I: What’s your advice for the hundreds of bedroom DJ’s trying to break through?
Y: I know that everyone says it, but follow what you really love and just keep doing it. Even when times seem hard just keep going. It’s like being a footballer this music shit, it’s a tough game unless you’re hooked up to the max’ with contacts. It’s such a big popular thing to wanna do but if you’re that good, you’ll get noticed eventually, just like if you’re that good a football player.
I: So you like football then?
Y: Yeah but I don’t support a football team anymore. Even when I was a kid I’d rather play it then watch it, that’s the sort of kid I was. I didn’t give a fuk who was on the squad, I’d just play football bad! I went from playing Sunday football to getting scouted by West ham, Leyton Orient, Charlton. I got scouted to rep’ Romford and I might have ended up at Essex but I started getting into drugs and music.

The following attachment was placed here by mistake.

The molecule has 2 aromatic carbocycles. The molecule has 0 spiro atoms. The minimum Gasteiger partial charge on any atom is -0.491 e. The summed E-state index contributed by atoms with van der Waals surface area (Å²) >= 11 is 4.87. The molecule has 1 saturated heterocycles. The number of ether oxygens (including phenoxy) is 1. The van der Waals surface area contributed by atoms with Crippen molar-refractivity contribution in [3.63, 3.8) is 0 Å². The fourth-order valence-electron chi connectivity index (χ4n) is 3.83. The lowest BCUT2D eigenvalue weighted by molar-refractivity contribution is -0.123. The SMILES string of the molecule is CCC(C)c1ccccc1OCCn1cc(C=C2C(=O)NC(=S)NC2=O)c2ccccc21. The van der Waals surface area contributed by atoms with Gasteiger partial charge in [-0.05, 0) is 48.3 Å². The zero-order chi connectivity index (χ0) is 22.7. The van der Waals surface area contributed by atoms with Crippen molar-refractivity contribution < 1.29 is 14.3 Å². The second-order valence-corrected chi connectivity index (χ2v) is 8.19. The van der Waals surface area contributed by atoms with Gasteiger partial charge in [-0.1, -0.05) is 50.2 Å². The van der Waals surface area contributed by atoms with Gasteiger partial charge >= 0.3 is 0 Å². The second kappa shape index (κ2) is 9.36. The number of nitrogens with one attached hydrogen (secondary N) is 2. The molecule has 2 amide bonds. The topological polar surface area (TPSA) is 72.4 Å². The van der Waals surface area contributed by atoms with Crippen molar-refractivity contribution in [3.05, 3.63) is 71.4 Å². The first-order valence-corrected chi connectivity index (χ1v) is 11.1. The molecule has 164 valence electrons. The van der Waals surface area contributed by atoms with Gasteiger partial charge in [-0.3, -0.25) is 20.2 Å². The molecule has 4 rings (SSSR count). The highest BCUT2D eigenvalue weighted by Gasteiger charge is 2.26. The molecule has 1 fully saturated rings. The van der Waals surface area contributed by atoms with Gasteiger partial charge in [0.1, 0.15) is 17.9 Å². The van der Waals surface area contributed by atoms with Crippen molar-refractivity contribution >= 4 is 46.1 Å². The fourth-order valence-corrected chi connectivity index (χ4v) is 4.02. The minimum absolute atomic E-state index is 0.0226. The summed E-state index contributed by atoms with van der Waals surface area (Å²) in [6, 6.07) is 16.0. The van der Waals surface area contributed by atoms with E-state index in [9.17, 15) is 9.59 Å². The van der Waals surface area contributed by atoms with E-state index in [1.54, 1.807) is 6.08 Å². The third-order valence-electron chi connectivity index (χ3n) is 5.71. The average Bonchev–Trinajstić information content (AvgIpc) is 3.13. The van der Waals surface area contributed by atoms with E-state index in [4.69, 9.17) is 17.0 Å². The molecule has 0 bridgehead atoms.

I: Do you have any favourite DJ’s yourself?
DJ’s that I’m feeling at the moment are people like Zinc, he’s an amazing DJ. Who else is bad? I really rate those DMC people . I think they’re the ultimate boys cos they can do it all; the mixing, the chopping, the clashing, so nuff love to all of them.
I: Currently, there are no known female dubstep DJ’s or producers and up until recently, seeing more than about five women at an event was pretty rare . Do you think there’s a reason why there are so few women into the sound?